For today’s whacky Afghan corruption report, we welcome special guest Sidharth “Tony” Handa. “Tony” is a decorated former Army captain, who was sentenced Friday to 10 years in prison for taking more than $300,000 in bribes from Afghan contractors, a scheme the government called the largest bribery case to be prosecuted related to the U.S. mission in Afghanistan. “Largest” meaning as of today, as I am sure there is more to come.
“Tony”, of Charlotte, N.C., who somehow received the Bronze Star for his non-bribed service in Afghanistan, was arrested earlier this year. He had been targeted in an undercover sting in which Handa agreed to help a purported heroin dealer who had promised to help Handa collect additional bribe payments he believed were owed to him. The smack dealer would supply the muscle, Handa would collect the green. According to federal prosecutors in Alexandria, Va., Handa was assigned to help coordinate reconstruction projects in Afghanistan’s Kunar province. He solicited $1.3 million in bribes and received $315,000, which he split with an interpreter. A generous guy!
“From the day he stepped foot in Afghanistan, Mr. Handa negotiated a staggering amount of bribes from contractors in a blatant breach of the trust our military put in him,” said Neil MacBride, U.S. Attorney for the Eastern District of Virginia, where the case was prosecuted. “His actions brought shame to our mission, harmed our reconstruction efforts, and defrauded American taxpayers who funded the contracts he looted.”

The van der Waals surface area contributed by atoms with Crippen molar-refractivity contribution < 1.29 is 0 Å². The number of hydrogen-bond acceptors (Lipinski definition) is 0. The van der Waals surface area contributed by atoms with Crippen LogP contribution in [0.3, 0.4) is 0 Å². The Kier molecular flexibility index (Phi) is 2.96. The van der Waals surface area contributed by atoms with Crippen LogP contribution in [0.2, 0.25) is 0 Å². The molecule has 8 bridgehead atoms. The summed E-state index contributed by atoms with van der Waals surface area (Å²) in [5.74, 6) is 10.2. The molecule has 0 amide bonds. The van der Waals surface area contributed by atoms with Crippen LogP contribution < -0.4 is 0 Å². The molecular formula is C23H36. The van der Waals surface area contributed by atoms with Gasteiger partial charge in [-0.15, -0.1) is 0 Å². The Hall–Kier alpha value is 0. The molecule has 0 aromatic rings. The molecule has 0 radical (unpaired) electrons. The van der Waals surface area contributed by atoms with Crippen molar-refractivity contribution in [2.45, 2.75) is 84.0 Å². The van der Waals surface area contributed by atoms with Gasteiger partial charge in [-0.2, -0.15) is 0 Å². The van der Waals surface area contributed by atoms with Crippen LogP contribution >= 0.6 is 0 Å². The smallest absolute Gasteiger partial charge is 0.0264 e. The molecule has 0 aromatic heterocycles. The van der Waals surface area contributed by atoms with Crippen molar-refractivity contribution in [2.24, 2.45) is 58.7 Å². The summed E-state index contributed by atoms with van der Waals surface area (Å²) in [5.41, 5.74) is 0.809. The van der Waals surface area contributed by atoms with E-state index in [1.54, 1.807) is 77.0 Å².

Otherwise, yeah, we’re still winning in Afghanistan. The show, now entering its 11th year, is scheduled to last for America as long as the Chinese will pay for it, and as long as proud Americans like “Tony” are willing to step up and serve their country. Hoooo-rah!
A pair of State Department briefings in connection with the UN General Assembly meetings in New York in recent days suggest President Barack Obama’s drive to bring more transparency to the U.S. government is, well, a work in progress.
Obama is proudly touting a new open government partnership, a group of 30 countries committing to greater transparency and to share best practices on making government more accessible to the public. However, journalists could not hope but note the irony when State Department officials insisted that a briefing Monday on the new effort be conducted on an anonymous basis, meaning the officials involved could not be identified by name in news stories.
“Has it struck anyone as odd to [hold] a briefing about open government and transparency on background?” one journalist asked during the session. “Why is that necessary?”
“Just so you understand this, we have to explain why officials are speaking anonymously,” a flabbergasted reporter said. “To write a story talking about U.S. officials anonymously plugging an Obama initiative for open government just – it makes – I’m sorry.”